In March 2011, an earthquake and subsequent tsunami off the East Coast of Japan contributed to what would become the most significant nuclear incident since Chernobyl. The radioactive isotopes released in the Fukushima Daiichi Nuclear Power Plant incident led the government to evacuate over 165,000 people, some of whom are still not able to return. Some villages have reopened and their residents are slowly returning, navigating a new somewhat precarious way of living. A farmer from a formerly evacuated village shows me fern scrolls we collected from the mountains near his reopened farm. They are precarious because it is not possible to determine how contaminated they are without monitoring them. The local authorities discourage residents from foraging in the mountains and forests because they remain to the greater extent, un-decontaminated. Despite this, the farmer and I, plus around 30 scientists and their families, go hunting for local delicacies in the mountains on their weekend off. Later-on that day, the vegetables are taken to be monitored in a local food monitoring station to confirm if they are above the allowed limit - 100 Becquerels per kilogram. Vegetables within the limit are made into tasty tempura. The rest go to ‘science’.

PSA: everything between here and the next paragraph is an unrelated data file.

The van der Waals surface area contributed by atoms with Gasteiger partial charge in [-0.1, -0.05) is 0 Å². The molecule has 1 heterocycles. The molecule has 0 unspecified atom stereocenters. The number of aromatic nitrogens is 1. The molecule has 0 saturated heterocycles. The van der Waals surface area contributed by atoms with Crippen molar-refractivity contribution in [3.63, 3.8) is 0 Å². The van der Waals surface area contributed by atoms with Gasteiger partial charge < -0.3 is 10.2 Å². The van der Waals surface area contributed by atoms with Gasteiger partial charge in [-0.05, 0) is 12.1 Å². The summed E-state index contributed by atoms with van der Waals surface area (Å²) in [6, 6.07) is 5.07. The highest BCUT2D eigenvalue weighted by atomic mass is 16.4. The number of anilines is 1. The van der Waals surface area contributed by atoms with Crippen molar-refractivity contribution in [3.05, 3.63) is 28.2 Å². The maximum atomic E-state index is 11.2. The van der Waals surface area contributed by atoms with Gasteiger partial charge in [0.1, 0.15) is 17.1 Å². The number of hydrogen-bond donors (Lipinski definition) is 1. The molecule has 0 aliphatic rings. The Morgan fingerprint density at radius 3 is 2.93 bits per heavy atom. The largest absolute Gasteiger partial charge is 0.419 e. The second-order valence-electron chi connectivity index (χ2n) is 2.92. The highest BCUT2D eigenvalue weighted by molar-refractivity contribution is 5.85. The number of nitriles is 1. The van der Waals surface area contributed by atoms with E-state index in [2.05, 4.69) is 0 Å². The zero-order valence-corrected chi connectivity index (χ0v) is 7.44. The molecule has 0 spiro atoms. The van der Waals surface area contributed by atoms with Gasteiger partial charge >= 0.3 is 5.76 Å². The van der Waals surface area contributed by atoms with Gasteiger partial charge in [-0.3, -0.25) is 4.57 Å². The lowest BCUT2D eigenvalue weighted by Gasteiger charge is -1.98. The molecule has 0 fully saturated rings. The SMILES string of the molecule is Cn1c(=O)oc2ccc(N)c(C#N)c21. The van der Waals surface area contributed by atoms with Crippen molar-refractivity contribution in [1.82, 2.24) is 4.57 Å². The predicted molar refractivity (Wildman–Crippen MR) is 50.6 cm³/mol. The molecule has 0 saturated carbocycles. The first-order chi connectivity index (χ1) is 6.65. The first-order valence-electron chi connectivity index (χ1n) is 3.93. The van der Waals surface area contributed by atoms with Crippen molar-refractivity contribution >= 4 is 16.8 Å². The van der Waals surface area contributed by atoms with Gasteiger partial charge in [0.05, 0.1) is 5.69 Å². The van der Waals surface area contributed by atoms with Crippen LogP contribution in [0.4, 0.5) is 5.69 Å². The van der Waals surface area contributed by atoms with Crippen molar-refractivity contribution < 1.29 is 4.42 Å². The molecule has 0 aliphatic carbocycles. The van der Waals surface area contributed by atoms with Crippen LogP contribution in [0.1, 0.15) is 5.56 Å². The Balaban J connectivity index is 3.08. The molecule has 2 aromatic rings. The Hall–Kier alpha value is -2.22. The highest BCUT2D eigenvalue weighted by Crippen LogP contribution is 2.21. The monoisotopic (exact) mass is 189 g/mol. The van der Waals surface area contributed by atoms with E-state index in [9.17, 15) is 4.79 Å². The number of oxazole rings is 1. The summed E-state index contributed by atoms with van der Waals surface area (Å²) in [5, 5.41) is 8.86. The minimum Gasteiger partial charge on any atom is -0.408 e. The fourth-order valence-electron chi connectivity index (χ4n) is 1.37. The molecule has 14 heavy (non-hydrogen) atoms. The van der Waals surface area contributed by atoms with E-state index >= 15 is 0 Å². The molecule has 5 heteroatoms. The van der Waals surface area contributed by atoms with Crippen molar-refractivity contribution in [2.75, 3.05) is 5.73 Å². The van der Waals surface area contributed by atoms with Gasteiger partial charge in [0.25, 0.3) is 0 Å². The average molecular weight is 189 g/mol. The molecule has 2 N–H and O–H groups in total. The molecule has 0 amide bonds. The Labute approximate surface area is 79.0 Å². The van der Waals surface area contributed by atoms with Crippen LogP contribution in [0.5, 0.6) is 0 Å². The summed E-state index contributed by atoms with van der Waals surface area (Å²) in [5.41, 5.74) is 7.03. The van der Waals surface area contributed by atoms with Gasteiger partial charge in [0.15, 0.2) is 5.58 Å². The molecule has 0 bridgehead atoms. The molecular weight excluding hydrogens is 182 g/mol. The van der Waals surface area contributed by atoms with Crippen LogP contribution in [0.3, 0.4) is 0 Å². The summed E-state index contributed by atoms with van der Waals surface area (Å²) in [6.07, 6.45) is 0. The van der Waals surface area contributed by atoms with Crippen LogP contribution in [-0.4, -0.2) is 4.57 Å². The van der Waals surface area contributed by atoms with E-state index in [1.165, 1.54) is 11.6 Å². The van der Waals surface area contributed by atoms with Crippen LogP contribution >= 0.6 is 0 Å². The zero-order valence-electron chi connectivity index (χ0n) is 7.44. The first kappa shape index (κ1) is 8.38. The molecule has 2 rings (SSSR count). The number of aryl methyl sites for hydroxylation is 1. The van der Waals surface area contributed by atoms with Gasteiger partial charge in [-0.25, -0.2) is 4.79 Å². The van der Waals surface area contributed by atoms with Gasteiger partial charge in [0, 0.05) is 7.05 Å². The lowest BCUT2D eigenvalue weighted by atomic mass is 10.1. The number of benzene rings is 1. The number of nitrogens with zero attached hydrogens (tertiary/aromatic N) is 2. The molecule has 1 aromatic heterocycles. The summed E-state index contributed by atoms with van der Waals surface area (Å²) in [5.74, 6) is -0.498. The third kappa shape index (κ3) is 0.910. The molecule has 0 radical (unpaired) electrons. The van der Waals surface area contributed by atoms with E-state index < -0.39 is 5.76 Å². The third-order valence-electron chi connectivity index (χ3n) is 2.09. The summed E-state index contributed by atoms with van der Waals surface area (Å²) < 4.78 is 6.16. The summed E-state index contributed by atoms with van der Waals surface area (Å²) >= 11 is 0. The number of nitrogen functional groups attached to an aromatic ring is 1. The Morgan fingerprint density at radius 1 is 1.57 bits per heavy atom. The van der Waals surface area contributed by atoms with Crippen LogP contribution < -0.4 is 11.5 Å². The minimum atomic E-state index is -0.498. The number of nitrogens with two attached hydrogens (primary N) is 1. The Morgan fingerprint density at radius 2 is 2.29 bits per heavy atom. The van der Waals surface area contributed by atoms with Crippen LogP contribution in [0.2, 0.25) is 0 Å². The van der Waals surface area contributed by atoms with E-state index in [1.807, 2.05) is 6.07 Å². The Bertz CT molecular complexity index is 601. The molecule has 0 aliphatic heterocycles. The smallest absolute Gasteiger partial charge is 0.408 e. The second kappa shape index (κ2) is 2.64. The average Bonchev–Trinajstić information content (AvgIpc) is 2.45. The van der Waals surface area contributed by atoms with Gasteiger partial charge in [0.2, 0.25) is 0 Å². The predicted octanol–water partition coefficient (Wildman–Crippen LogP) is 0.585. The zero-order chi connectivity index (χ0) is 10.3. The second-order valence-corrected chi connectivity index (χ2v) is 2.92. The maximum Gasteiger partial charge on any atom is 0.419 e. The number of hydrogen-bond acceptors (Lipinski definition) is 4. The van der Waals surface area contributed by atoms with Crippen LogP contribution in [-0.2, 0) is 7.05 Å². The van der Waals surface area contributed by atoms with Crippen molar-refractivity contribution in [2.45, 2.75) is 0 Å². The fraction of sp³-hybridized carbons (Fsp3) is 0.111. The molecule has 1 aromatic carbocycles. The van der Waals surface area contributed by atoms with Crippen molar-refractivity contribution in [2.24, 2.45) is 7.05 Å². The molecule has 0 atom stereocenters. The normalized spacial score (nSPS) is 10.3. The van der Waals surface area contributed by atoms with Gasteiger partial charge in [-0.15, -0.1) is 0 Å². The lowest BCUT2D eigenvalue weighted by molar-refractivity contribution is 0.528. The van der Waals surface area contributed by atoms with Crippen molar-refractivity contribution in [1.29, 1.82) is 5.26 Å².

Author's own photo.